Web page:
A soundtrack album. I'm not at all sure about the order of release of this disc and the previous two ones from the same year. (JA)

Our Beloved Revolutionary Sweetheart (1988)
Their first of two albums on Virgin. (JA)

Key Lime Pie (1989)
This time around the band sounds sharp but doesn't quite live up to its potential. Their country-western influences are more Western than country, which is a definite plus; the rhythm section is really solid; Greg Lisher plays some tastefully understated lead guitar; and with the band's original violinist having recently left, they recruit two fine players to fill in. Street musician Don Lax is eerily brilliant on the demented, Eastern European folk tune album opener ("Opening Theme") and sensuous on the country ballad "Sweethearts." Meanwhile Morgan Fichter is otherworldly on the otherwise pedestrian mid-tempo rocker "Flowers"; and on the record's most commerical tune (a stomping cover of Status Quo's 1968 hit "Pictures Of Matchstick Men"), her intelligent rendering of the lead riff adds just enough personality to make the proceedings worthwhile. And the rest of the group has enough ideas to keep things fresh: driving, Sonic Youth-style hard rock ("(I Was Born In A) Laundromat"), cheerful country ("Borderline"), REM-style balladry ("June"). But David Lowery subtracts more than he adds. Perhaps he's responsible for much of the songwriting, but his whining, ragged voice is so irritating you won't enjoy anything unless you ignore him. You can see why Cracker later had limited success. Still, though, he does come up with a pile of solid, just-jangly-enough rock tunes ("Jack Ruby"; "When I Win The Lottery"; "The Humid Press Of Days"). Still easily available a decade later, the album stands as one of the best examples of American "alt rock" right before the grunge thing hit. Produced by Dennis Herring. There are a couple of guests; Garth Hudson contributes a brief solo instrumental, playing a mournful pump organ ("Interlude"). (JA)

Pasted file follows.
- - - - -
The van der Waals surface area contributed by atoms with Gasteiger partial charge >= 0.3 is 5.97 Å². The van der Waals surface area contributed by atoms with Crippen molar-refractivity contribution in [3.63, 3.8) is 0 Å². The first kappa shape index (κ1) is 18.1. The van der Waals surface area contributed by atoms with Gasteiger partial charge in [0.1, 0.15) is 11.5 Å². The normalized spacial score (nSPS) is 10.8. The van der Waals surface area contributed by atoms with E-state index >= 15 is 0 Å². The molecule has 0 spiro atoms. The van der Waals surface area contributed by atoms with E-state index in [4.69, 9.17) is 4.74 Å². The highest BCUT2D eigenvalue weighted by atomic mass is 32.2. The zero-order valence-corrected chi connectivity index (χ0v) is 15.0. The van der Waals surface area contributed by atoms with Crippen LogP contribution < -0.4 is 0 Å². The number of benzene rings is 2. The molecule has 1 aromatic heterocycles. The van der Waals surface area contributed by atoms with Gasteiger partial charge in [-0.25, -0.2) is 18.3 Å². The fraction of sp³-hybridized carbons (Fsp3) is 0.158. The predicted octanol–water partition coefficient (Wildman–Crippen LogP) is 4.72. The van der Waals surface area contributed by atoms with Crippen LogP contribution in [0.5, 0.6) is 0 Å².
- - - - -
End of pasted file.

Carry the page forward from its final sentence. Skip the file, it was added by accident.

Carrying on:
The Cosmodemonic Telegraph Company (Monks of Doom: 1989)
I have this, and I think it's a pretty painful, scatter-shot effort, with excruciatingly bad vocals and a lot of anarchistic experimentation. (JA)

Meridian (Monks of Doom: 1991)